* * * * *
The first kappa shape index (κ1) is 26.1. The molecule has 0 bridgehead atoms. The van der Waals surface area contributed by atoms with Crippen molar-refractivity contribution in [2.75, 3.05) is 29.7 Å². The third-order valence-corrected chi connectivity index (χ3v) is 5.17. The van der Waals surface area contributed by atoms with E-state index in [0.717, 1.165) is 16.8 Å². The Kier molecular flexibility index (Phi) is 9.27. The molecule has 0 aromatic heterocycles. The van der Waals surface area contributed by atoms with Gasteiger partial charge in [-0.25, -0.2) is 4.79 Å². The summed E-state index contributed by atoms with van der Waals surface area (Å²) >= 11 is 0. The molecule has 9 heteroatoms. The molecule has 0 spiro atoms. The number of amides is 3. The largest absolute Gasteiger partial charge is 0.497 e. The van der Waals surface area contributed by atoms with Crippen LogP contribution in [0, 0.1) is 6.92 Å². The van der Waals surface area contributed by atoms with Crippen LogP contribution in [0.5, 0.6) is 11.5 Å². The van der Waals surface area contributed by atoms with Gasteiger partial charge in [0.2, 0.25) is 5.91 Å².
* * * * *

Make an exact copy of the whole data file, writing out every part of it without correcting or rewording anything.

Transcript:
The first kappa shape index (κ1) is 26.1. The molecule has 0 bridgehead atoms. The van der Waals surface area contributed by atoms with Crippen molar-refractivity contribution in [2.75, 3.05) is 29.7 Å². The third-order valence-corrected chi connectivity index (χ3v) is 5.17. The van der Waals surface area contributed by atoms with E-state index in [0.717, 1.165) is 16.8 Å². The Kier molecular flexibility index (Phi) is 9.27. The molecule has 0 aromatic heterocycles. The van der Waals surface area contributed by atoms with Gasteiger partial charge in [-0.25, -0.2) is 4.79 Å². The summed E-state index contributed by atoms with van der Waals surface area (Å²) >= 11 is 0. The molecule has 9 heteroatoms. The molecule has 0 spiro atoms. The number of amides is 3. The largest absolute Gasteiger partial charge is 0.497 e. The van der Waals surface area contributed by atoms with Crippen LogP contribution in [0, 0.1) is 6.92 Å². The van der Waals surface area contributed by atoms with Crippen LogP contribution in [0.5, 0.6) is 11.5 Å². The van der Waals surface area contributed by atoms with Gasteiger partial charge in [0.2, 0.25) is 5.91 Å².